The Upside-Down World of James Taranto

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Women's Issues

This is unintentionally funny:

An odd recent New York Times op-ed by sociologist Amy Schalet touts the rise of, as the headline puts it, “Caring, Romantic American Boys.” Schalet, who studied American high school sophomores (along with Dutch ones) for a forthcoming book, reports that “boys [are] behaving more ‘like girls’ in terms of when they lose their virginity,” by which she means they “are becoming more careful and more romantic about their first sexual experiences.”

Maybe her book will flesh out that claim, but in her op-ed the boys sound downright terrified: “American boys often said sex could end their life as they knew it. After a condom broke, one worried: ‘I could be screwed for the rest of my life.’ Another boy said he did not want to have sex yet for fear of becoming a father before his time.”

If “I could be screwed for the rest of my life” is what passes for a romantic sentiment at the New York Times, the editors’ Valentine’s Day cards must be a laugh riot.

Without checking out Amy Schalet’s piece, as I’m pressed for time, I assume she defines “romantic” in some sociological way that makes more sense in context, or else Taranto is just picking up the word from the headline writer and Schalet didn’t use it at all.

But let’s consider that U.S. teen pregnancy rates are lower right now than they’ve been in decades. Well, except in Texas. I’ve been saying for years that if you really want to put a dent in teen pregnancy, stop slut-shaming girls and put some Fear of Real Consequences into boys. Sounds like this is happening, which IMO is a positive development.

It’s called “responsibility,” Taranto.

But Taranto is blaming feminists for making boys “afraid” of girls. “Respect” might be a better word, I say. Taranto continues,

Since most people agree that teenagers should abstain from sex anyway, isn’t the trend Schalet notes a healthy one? Not necessarily. After all, if adults abstain from sex too, mankind is doomed:

Just ask young women about men today. You will find them talking about prolonged adolescence and men who refuse to grow up. I’ve heard too many young women asking, “Where are the decent single men?”

That’s Bill Bennett, in a CNN.com column we criticized two months ago. Our surmise is that the “decent single men” are missing because Schalet’s “romantic” boys do not overcome their fear of sex, a fear whose rational basis is no less powerful after the age of majority. Women’s trouble finding husbands is only part of the problem: Men who aren’t interested in marriage also have less incentive to be productive workers or responsible fathers.

And, of course, there’s the usual bilge about how women can duck parental responsibility through abortion, but if she chooses to carry the baby to term, he’s on the hook to help pay for it. Like the fact of an actual baby that needs taking care of is just a technicality.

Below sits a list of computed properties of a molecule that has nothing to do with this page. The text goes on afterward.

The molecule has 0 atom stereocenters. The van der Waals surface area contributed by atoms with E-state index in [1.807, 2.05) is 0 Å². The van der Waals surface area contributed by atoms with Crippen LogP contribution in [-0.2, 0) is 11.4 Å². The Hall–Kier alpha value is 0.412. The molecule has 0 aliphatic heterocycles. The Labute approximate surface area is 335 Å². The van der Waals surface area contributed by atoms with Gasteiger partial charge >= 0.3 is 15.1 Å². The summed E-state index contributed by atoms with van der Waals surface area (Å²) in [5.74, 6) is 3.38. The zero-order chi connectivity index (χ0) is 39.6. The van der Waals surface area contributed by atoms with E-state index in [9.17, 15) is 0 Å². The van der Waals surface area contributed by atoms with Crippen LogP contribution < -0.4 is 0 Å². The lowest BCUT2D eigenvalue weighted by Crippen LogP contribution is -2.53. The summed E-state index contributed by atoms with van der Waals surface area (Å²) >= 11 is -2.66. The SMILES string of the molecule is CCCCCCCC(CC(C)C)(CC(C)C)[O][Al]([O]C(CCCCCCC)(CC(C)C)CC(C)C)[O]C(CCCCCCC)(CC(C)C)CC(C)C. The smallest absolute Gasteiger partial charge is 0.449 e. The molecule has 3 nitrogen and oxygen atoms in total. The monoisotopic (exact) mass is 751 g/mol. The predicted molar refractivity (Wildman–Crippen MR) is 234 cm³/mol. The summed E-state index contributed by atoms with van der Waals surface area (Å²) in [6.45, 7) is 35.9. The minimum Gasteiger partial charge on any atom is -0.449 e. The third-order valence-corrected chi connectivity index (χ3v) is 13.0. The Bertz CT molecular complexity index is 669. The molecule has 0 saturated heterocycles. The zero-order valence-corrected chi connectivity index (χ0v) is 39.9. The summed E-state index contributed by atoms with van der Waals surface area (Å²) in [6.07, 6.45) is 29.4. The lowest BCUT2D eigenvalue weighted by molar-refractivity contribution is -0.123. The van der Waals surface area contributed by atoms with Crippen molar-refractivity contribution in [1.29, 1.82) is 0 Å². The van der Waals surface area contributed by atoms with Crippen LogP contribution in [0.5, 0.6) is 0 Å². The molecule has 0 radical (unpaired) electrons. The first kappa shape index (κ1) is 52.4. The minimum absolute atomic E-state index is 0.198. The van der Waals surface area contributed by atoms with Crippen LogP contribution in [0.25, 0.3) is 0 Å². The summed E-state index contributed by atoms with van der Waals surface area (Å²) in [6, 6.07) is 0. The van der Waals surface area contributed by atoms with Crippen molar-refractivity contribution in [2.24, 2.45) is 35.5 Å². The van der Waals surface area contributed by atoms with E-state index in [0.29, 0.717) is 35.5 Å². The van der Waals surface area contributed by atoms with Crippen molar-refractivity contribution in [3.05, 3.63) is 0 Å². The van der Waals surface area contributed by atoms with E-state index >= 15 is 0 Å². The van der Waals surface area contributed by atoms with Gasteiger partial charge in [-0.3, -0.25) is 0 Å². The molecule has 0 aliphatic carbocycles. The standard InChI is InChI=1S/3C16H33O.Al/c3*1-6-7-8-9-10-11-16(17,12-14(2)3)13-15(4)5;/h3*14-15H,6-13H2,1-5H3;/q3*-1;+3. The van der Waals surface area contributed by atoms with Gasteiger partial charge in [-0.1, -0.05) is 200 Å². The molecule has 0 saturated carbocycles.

The business about boys remaining perpetual adolescents and refusing to commit has been a common complaint for a few decades now. It didn’t just happen. It’s a long-standing trend. It’s even been a common gag on situation comedies since at least the 1980s. Only asshats like Bennett and Taranto could have gone this long without noticing it before.

If you go back a few more decades you find all kinds of books and magazine articles about “frigid” wives. Seems our per-feminist mothers were afraid of sex. And sociologists proposed this was because women spent their adolescents being taught that sex is shameful, and that deeply ingrained attitude couldn’t be turned off by marriage. So fear of sex can be a real problem.

However, the reality is that if you have sex, a baby might result. For way too long males have been allowed to not be concerned. Again, there’s a big difference between being “afraid” of women and sex and being “respectful” of women and consequences. And that respect, and acknowledgment of consequences, might be just what’s needed help some of our perpetual adolescents to grow up.

Probably too late for Taranto, of course.

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7 Comments

7 Comments

  1. Stephen Stralka  •  Apr 14, 2012 @11:36 am

    Dear God, it’s like he didn’t even read what he’s quoting. Maybe a little typography will help: “…there is reason to believe that teenage boys are becoming more CAREFUL and more romantic about their first sexual experiences.” “I could be screwed for the rest of my life” is not what passes for a romantic sentiment, it’s what passes for being CAREFUL.